September 11, 2001 title

By Rev. David Veale

Sermon for St. Andrew's Episcopal Church
September 16, 2001
Based on Matthew 5:1-12

I chose to change the gospel reading for today to the beatitudes because I wanted to make sure that we all remember the nature of our God.  That we worship a God who is most present in times of crisis, and seems to bestow the most blessings to those who seem to be at their lowest point.

It certainly seemed like America has gotten that message already.  Last Friday over 6,000 people attempted to pack into Grace Cathedral in San Francisco, which only holds 2,500.  Suddenly that church seemed so small.  Across the country countless millions packed into churches, synagogues, mosques and temples.  Around the world it seemed like the whole population of the planet stopped moving for a moment to bow their heads and pray in unison.  It was an extraordinary day of blessing and grace.

Truly this crisis has brought Americans together.  But we've come together in a way that's not been seen for a long time.  In past national crises, at least the ones since World War II, we've rallied around the President and the flag and been more or less united in a course of action.  I remember when the Persian Gulf War broke out in 1991.  Once hostilities started, most Americans supported President Bush, supported the troops, and wanted to whip Saddam Hussein.  The public was united behind the effort and the goal.  But this is different.

This time we're not so much seeing millions of individual Americans all simply seeing an issue the same way.  This time we're seeing millions of Americans seeing each other.  We're seeing it in the lines that go on for blocks of people waiting to donate blood.  In the millions of dollars pouring into not only relief efforts, but charities in general, and in the precipitous drop in the crime rate for the last week.

Let's face it, for the last couple of decades it's been getting hard to define what it means to be an American.  Other than living within the borders of the United States, there was less and less that all of us living anywhere in the USA could say was a common spirit that bound us together.  We were becoming a country of 280 million individuals sharing only a geography, whose existence was being defined for the most part by an endless pursuit of wealth and goods.

Now that has changed.  Now we see ourselves as a people.  Each of us was attacked on Tuesday--I was, you were, the person sitting across from you was, the person across the street from you was.  It's something we have in common.  Our grief is something we have in common.  Our fear is something we have in common.  And our anger is something we have in common.  It's something that binds us together.

But in our talking about it with each other--and rarely has there been a time when we all so needed to talk to each other--we're discovering that we have much more than this attack in common.  Whether we are a high-tech worker living in Ben Lomond, a stockbroker living on the upper east side of Manhattan, a recent immigrant living in Los Angeles, or a street person living in a park in Chicago, we share a long list of common traits.  We all love our children and want what's best for them, we all look for genuine happiness, we all have a need to love and be loved, and we all in our own way are looking for God.  After a long period where it seems that most people were focusing on our differences in a desperate desire to assert our individuality at any cost, suddenly we've been forced to focus on our common humanity--and people seem genuinely surprised to find out that most of us are basically the same.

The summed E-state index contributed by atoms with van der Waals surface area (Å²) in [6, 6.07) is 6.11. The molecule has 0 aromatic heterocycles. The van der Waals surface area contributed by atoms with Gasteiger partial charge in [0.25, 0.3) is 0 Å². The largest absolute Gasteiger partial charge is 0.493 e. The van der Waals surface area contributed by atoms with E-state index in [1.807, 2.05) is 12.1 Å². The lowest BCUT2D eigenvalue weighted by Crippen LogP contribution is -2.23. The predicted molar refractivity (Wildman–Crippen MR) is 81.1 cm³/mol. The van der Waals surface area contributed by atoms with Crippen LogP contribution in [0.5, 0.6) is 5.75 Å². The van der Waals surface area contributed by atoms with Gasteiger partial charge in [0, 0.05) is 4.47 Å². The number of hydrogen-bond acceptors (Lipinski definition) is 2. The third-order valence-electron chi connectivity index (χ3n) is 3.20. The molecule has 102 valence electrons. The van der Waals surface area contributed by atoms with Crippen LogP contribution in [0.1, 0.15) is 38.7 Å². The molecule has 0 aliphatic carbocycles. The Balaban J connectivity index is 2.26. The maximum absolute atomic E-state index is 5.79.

Even more amazing is that this recognition seems to be worldwide.  The terrorists crossed a line that suddenly made the whole world--even in some cases among peoples and nations that had long tolerated or even encouraged terrorism--to say "Enough, this needs to end now."  Even in Iran, there was a moment of silence for the dead and condemnation for the perpetrators.  All of sudden we all see each other; all of a sudden we all recognize each other as neighbors.  Even after this crisis passes and life returns to something approaching normal, we cannot undo the fact that humanity has had its eyes opened, and people who a week ago seemed to have nothing in common seem to have realized that they have everything that truly matters in common.
This is an opportunity for humankind that must not be squandered.  In the coming campaign to seek justice for the victims of this tragedy and to attempt to rid the world of the evil of terrorism, we must remember that violence will not actually solve anything.  Sending our military running around the world killing people and blowing stuff up may make us feel better, but it will not solve anything.  World War I was called the "war to end all wars" because the level of carnage was so high that many figured humanity would never have the stomach to fight another war.  They were wrong.
What actually has a chance of solving some of our problems is for our leaders to latch onto the unity of purpose and values that this attack has fostered and to use that energy to solve the underlying issues that cause wars and terror and suffering and violence.  While I strongly support the need to hold those responsible for our suffering accountable, I will not pretend that peace can ever be achieved at the point of a sword.  Peace comes with justice, peace comes with equality, peace comes with freedom, peace comes when we recognize that we are all created in the image of God and therefore we see each other as sacred.

Out of the rubble, God has given us an incredible gift.  Those who were blind can now see--we now see each other.  May we use this blessing to bring God's peace to our world.  Amen.

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